- Impact of Vitamin D on Infectious Disease: A Systematic Review of Controlled Trials. [JOURNAL ARTICLE]
- Am J Med Sci 2014 Oct 20.
Observational studies have linked vitamin D status and infectious disease. This association is supported by the presence of the vitamin D receptor and CYP27B1 in immune cells. This review aims to consolidate data from clinical trials that used vitamin D for the treatment or prevention of infectious disease.The authors searched the term "(vitamin D OR ergocalciferol OR cholecalciferol OR vitamin D2 OR vitamin D3 OR calcitriol) AND (infection OR tuberculosis OR sepsis OR pneumonia)" with limits preset to manuscripts published in English and with human subjects. They identified controlled trials that measured infectious outcomes (eg, incidence and severity of disease, time to disease resolution or recurrence, measures of clinical improvement, mortality). Studies that used analog, topical or micronutrient formulations of vitamin D, assessed only vitamin D status or lacked a comparison group were excluded. The references from eligible manuscripts and from 2 recent reviews were scanned for additional manuscripts.One thousand two hundred eighty-four manuscripts were identified with our search terms, with 60 papers still eligible after review of the title and abstract. Full review of these papers, their references and 2 related reviews yielded 38 manuscripts.Although some prospective studies show positive results regarding vitamin D on infectious disease, several robust studies are negative. Factors such as high variability between studies, the difference in individual responsiveness to vitamin D and study designs that do not primarily investigate infectious outcomes may mask the effects of vitamin D on infections.
- Checkpoint kinase Chk2 controls renal Cyp27b1 expression, calcitriol formation, and calcium-phosphate metabolism. [JOURNAL ARTICLE]
- Pflugers Arch 2014 Oct 17.
Checkpoint kinase 2 (Chk2) is the main effector kinase of ataxia telangiectasia mutated (ATM) and responsible for cell cycle regulation. ATM signaling has been shown to upregulate interferon-regulating factor-1 (IRF-1), a transcription factor also expressed in the kidney. Calcitriol (1,25 (OH)2D3), a major regulator of mineral metabolism, is generated by 25-hydroxyvitamin D 1α-hydroxylase in the kidney. Since 25-hydroxyvitamin D 1α-hydroxylase expression is enhanced by IRF-1, the present study explored the role of Chk2 for calcitriol formation and mineral metabolism. Chk2-deficient mice (chk2 (-/-)) were compared to wild-type mice (chk2 (+/+)). Transcript levels of renal 25-hydroxyvitamin D 1α-hydroxylase, Chk2, and IRF-1 were determined by RT-PCR; Klotho expression by Western blotting; bone density by μCT analysis; serum or plasma 1,25 (OH)2D3, PTH, and C-terminal FGF23 concentrations by immunoassays; and serum, fecal, and urinary calcium and phosphate concentrations by photometry. The renal expression of IRF-1 and 25-hydroxyvitamin D 1α-hydroxylase as well as serum 1,25 (OH)2D3 and FGF23 levels were significantly lower in chk2 (-/-) mice compared to chk2 (+/+) mice. Plasma PTH was not different between the genotypes. Renal calcium and phosphate excretion were significantly higher in chk2 (-/-) mice than in chk2 (+/+) mice despite hypophosphatemia and normocalcemia. Bone density was not different between the genotypes. We conclude that Chk2 regulates renal 25-hydroxyvitamin D 1α-hydroxylase expression thereby impacting on calcium and phosphate metabolism.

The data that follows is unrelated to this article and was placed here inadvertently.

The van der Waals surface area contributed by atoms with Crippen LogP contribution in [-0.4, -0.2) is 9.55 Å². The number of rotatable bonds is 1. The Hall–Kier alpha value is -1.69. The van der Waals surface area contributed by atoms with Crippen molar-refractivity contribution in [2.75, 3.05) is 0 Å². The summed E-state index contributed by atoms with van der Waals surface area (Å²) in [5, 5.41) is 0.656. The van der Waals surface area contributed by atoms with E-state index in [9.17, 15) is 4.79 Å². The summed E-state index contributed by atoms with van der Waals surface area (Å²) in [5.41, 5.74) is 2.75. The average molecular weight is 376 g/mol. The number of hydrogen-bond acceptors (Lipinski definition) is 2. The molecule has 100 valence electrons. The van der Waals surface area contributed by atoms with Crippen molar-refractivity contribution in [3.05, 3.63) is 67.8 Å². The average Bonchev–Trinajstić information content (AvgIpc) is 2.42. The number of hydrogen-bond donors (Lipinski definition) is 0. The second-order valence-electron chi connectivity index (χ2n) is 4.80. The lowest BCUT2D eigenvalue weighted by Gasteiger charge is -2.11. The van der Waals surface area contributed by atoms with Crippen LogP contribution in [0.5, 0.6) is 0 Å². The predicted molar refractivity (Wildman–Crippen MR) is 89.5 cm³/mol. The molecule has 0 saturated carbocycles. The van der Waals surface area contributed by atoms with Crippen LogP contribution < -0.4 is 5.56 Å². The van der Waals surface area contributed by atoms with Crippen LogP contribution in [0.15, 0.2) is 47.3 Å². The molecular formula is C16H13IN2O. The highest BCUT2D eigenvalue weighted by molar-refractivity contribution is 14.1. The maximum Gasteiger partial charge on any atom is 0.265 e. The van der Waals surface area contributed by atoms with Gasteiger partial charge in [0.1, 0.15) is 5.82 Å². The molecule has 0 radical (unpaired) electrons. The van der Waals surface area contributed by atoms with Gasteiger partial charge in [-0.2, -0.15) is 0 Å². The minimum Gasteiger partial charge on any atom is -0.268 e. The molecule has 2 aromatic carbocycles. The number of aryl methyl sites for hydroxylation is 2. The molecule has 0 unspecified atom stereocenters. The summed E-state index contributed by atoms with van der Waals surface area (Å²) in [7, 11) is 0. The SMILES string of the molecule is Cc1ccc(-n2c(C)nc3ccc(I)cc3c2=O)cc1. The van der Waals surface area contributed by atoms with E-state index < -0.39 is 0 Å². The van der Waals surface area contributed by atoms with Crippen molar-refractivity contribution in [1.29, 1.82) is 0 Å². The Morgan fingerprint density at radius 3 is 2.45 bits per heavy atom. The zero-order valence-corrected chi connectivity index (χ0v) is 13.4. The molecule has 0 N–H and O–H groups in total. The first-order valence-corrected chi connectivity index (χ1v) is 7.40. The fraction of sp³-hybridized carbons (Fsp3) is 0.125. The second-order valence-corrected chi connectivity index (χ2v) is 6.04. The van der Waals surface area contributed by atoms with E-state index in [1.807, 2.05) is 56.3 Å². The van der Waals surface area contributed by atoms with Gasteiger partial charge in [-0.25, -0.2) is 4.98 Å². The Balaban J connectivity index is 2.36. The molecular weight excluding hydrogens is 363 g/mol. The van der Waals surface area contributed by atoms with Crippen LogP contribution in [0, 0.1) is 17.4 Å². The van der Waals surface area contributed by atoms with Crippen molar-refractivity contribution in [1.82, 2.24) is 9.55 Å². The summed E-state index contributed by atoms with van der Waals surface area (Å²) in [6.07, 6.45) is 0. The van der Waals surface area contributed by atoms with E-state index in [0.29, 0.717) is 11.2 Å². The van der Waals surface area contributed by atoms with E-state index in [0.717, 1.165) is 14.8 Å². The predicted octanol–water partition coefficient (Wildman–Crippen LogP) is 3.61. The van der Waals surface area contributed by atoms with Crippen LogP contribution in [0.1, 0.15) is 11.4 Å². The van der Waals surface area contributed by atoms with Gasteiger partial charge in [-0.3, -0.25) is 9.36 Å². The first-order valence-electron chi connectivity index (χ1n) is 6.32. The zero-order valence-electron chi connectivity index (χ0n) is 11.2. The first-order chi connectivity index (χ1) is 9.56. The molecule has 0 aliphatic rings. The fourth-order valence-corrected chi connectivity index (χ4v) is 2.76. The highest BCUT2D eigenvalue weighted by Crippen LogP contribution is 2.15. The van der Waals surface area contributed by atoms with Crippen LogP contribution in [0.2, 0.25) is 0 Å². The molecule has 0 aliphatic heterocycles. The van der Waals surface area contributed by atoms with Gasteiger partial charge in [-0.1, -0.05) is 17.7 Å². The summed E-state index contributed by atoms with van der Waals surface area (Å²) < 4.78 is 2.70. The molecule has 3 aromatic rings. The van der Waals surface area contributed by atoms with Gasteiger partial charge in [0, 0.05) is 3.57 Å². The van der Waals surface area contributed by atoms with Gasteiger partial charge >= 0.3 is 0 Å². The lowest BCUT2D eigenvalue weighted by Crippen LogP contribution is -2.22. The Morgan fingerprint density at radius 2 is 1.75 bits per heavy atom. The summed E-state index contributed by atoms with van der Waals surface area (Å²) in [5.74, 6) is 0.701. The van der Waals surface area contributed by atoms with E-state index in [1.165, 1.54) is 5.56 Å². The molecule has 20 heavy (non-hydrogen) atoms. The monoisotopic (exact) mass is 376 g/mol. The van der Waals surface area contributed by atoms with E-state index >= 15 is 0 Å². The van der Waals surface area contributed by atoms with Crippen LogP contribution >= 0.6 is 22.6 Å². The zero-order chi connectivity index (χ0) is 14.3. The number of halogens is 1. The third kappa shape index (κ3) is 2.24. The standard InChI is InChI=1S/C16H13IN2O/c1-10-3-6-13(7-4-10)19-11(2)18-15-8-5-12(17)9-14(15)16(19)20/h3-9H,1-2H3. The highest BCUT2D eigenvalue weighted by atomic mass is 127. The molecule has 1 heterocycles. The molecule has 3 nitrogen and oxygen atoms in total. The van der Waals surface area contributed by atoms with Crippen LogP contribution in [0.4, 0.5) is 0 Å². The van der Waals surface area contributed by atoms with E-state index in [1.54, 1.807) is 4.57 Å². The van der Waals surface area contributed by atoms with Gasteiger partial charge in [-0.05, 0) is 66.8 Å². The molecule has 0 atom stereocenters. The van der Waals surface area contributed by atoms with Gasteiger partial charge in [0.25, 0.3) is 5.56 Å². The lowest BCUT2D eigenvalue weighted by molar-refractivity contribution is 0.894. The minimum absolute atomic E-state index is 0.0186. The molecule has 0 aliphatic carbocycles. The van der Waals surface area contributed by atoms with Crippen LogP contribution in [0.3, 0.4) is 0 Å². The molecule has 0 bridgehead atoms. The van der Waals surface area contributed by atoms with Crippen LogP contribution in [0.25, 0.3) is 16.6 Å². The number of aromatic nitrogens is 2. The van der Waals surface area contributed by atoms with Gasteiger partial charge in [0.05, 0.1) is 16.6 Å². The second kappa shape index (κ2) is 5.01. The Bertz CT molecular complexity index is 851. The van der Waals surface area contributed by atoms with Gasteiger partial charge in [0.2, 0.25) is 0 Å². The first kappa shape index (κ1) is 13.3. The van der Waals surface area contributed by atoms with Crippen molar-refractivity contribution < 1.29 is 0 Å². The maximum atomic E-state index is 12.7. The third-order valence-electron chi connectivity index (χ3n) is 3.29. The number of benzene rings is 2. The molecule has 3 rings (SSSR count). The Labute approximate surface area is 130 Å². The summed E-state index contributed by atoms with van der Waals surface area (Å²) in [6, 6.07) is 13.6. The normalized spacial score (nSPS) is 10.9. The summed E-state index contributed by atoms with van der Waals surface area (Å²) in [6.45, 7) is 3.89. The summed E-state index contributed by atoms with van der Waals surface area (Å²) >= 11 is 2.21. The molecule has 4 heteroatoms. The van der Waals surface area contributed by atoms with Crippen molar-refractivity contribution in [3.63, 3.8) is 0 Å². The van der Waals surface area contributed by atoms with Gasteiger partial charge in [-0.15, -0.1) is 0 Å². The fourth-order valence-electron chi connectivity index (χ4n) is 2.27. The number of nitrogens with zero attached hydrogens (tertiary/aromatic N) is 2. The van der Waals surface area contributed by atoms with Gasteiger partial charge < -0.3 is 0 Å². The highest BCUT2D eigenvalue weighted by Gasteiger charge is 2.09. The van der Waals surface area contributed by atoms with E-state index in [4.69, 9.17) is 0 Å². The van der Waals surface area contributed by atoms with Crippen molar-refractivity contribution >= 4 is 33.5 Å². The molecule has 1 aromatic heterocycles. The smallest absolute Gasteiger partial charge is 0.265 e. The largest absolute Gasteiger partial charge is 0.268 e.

- Epicardial adipose tissue inflammation is related to vitamin D deficiency in patients affected by coronary artery disease. [JOURNAL ARTICLE]
- Nutr Metab Cardiovasc Dis 2014 Sep 19.
Alterations in epicardial adipose tissue (EAT) biology (i.e. increased fat thickness and inflammation) have been described in coronary artery disease (CAD) patients. In addition to its classic role in the regulation of calcium-phosphate homeostasis, vitamin D may exert immune-regulatory and anti-inflammatory effects. Whether EAT inflammation may be linked to vitamin D deficiency is still unknown. In the present study we evaluated plasma 25-hydroxycholecalciferol (25OHD) level in CAD patients and its relationship with EAT ability to locally metabolize vitamin D, EAT expression of inflammation-related molecules and EAT thickness.Plasma 25OHD level was quantified by an immunoluminometric assay. EAT expression of inflammation-related molecules (MCP-1, PTX3, TNFα, IL-6, adiponectin), vitamin D receptor (VDR), CYP27B1 (25OHD-activating enzyme) and CYP24A1 (1,25-dihydroxycholecalciferol-metabolizing enzyme) was performed by microarray. EAT thickness was quantified by echocardiography. Median plasma 25OHD level was 10.85 ng/mL and 83% of CAD patients displayed 25OHD level below 20 ng/mL. At decreasing plasma 25OHD concentration, we observed a down-regulation in CYP27B1 and CYP24A1 level and an increased expression of VDR and pro-inflammatory cytokines (MCP-1, PTX3, TNFα, IL-6) at EAT level. No correlation was observed between plasma 25OHD level and EAT thickness.Our data suggest an increased activation of inflammatory pathways at EAT level possibly related to systemic and local vitamin D deficiency in CAD patients. Whether maintaining an optimal vitamin D status may be helpful to reduce EAT inflammation and to prevent CAD and its progression needs further investigation.
- Increased oxygen consumption observed in phorbol 12-myristate 13-acetate stimulated human cultured promonocytic U937 cell lines treated with calcitriol and retinoic acid. [Journal Article]